If you have a family, one of your primary responsibilities is to put food on the table. Unfortunately, some athletes complain that they live in poverty. Their dream job just doesn’t pay enough. Well, whose fault is that? It’s easy to play the blame game, but with a family comes a big responsibility.
While difficult for some to comprehend, many pro athletes, even ones without families, still have day jobs. Fans don’t always understand this, because they look at professional sports as some fantasy world. Obviously, some sports pay a great deal more than others, but even highly paid athletes sometimes still hold down nine-to-five gigs. In a sport like MMA, it’s pretty much a necessity. One does not need to look far to see full-time firefighters, business owners and insurance salesman gracing the inside of the cage.
Robbie Peralta is an 11-year veteran of MMA. He is 19-8-1 as a pro. He has previously held titles in two different divisions of the Gladiator Challenge promotion and has fought across Strikeforce, the UFC and the World Series of Fighting. He has only been to decision seven times in his 28-fight career.
That’s only part of the story, however. Peralta also has three daughters. The oldest duaghter is a teenager and the youngest is a newborn. Like many fighters, he holds down a full-time job.
“I’m a wastewater treatment operator at Valley View Casino,” Peralta told Combat Press. “I’ve been doing that for about seven years. I’m going to continue doing that, because that’s my main source of income — my job.”
Peralta is not a diva like some other fighters try to be. He has a family and a very level head. He knows what his priorities are.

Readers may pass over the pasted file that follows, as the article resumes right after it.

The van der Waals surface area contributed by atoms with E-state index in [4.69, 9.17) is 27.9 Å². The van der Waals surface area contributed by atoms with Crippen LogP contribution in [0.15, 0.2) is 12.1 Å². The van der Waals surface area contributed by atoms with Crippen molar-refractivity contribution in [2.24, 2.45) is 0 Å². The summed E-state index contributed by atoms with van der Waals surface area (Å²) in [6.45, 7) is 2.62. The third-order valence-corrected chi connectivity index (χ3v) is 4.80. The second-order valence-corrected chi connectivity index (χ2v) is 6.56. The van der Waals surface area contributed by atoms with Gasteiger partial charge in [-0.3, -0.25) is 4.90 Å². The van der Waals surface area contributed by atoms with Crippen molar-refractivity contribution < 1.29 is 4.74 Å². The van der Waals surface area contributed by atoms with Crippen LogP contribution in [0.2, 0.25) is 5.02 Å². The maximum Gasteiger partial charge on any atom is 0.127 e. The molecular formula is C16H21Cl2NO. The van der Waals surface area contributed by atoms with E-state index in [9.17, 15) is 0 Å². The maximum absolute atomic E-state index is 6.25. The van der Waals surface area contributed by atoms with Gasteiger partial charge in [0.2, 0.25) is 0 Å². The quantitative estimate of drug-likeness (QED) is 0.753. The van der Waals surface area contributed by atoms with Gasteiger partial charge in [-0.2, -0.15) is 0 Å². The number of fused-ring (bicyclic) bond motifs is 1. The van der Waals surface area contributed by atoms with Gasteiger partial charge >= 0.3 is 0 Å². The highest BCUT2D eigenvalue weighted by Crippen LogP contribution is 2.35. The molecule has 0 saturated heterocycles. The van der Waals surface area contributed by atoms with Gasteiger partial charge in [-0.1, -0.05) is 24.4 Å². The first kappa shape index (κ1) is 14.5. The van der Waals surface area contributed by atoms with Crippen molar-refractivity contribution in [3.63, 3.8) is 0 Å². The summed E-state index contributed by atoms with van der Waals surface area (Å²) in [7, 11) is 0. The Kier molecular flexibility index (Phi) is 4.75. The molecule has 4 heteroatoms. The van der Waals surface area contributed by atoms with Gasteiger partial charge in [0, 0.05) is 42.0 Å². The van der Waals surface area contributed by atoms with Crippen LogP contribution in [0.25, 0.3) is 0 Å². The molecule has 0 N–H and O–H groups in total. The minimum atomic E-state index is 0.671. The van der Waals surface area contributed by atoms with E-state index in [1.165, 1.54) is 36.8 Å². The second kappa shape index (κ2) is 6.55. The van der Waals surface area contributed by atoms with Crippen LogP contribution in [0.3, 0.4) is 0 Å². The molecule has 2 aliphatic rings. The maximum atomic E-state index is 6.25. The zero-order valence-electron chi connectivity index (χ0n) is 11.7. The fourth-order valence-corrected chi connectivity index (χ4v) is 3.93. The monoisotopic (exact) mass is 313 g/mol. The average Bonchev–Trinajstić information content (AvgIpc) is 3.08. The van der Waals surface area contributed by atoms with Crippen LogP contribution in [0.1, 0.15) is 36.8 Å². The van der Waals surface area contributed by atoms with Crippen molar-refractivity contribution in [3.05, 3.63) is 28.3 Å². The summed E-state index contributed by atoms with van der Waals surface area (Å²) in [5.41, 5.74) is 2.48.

“[My oldest two kids] go to school in the mornings and then after-school programs, so they’re busy until 4 p.m., and I work from seven to three,” Peralta said. “I get off and go pick them up. Then, I get to spend some time with them before I hit the gym. My oldest is playing soccer.”
For all intents and purposes, Peralta’s story outside of the gym is that of a ”regular Joe” supporting his family. However, his cage presence is anything but ordinary.
“I come out to give the people what they want to see,” Peralta explained. “They want to see a fight, and that’s what I do. I come out to knock people out and finish the fight. I don’t play the safe fight or the lay-and-pray. I’m a fighter. I go out there and give it my all. No matter where or who it is, I’m going out there to finish fights.”
Peralta is a hard-banging taekwondo black belt who has fought everywhere from 125 to 155 pounds. He has finished 15 of his opponents, with only two of those stoppages coming by way of submission. However, after racking up a 5-1-1 record in Strikeforce and the UFC, he hit a rough patch. From May 2014 to December 2015, Peralta lost three in a row. He needed a break.
“I just relaxed,” Peralta said. “Relaxed, focused on the family, spent time with kids and the new baby — I just had to unwind. The whole fight game and everything can be a little bit stressful, especially [because] I work full-time and, after work, I go train. Back home, with family, I took complete time off from training to regroup with everything and get focused again. It was good for me.”